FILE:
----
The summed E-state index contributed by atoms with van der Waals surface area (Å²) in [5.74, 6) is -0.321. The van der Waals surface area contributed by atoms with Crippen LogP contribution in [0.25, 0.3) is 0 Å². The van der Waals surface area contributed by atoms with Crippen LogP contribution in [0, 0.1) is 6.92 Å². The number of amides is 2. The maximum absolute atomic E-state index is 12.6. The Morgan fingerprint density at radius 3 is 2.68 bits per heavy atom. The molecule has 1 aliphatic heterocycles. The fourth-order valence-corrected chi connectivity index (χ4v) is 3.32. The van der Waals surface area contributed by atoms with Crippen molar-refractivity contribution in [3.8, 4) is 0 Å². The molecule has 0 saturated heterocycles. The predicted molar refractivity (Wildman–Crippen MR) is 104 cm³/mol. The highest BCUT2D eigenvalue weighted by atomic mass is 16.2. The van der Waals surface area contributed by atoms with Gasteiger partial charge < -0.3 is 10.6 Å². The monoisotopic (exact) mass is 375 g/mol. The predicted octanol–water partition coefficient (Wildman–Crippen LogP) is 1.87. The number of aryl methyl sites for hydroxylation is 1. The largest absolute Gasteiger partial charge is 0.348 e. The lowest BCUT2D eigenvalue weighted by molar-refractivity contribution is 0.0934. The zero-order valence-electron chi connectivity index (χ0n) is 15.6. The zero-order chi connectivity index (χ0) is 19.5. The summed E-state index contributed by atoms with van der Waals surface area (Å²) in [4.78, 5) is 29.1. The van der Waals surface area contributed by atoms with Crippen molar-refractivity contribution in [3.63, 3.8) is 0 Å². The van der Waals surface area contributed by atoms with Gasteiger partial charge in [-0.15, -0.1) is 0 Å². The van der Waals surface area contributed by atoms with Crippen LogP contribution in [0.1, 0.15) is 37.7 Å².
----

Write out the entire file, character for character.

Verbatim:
The summed E-state index contributed by atoms with van der Waals surface area (Å²) in [5.74, 6) is -0.321. The van der Waals surface area contributed by atoms with Crippen LogP contribution in [0.25, 0.3) is 0 Å². The van der Waals surface area contributed by atoms with Crippen LogP contribution in [0, 0.1) is 6.92 Å². The number of amides is 2. The maximum absolute atomic E-state index is 12.6. The Morgan fingerprint density at radius 3 is 2.68 bits per heavy atom. The molecule has 1 aliphatic heterocycles. The fourth-order valence-corrected chi connectivity index (χ4v) is 3.32. The van der Waals surface area contributed by atoms with Crippen molar-refractivity contribution in [3.8, 4) is 0 Å². The molecule has 0 saturated heterocycles. The predicted molar refractivity (Wildman–Crippen MR) is 104 cm³/mol. The highest BCUT2D eigenvalue weighted by atomic mass is 16.2. The van der Waals surface area contributed by atoms with Gasteiger partial charge < -0.3 is 10.6 Å². The monoisotopic (exact) mass is 375 g/mol. The predicted octanol–water partition coefficient (Wildman–Crippen LogP) is 1.87. The number of aryl methyl sites for hydroxylation is 1. The largest absolute Gasteiger partial charge is 0.348 e. The lowest BCUT2D eigenvalue weighted by molar-refractivity contribution is 0.0934. The zero-order valence-electron chi connectivity index (χ0n) is 15.6. The zero-order chi connectivity index (χ0) is 19.5. The summed E-state index contributed by atoms with van der Waals surface area (Å²) in [4.78, 5) is 29.1. The van der Waals surface area contributed by atoms with Crippen molar-refractivity contribution in [3.63, 3.8) is 0 Å². The van der Waals surface area contributed by atoms with Gasteiger partial charge in [-0.15, -0.1) is 0 Å². The van der Waals surface area contributed by atoms with Crippen LogP contribution in [0.1, 0.15) is 37.7 Å².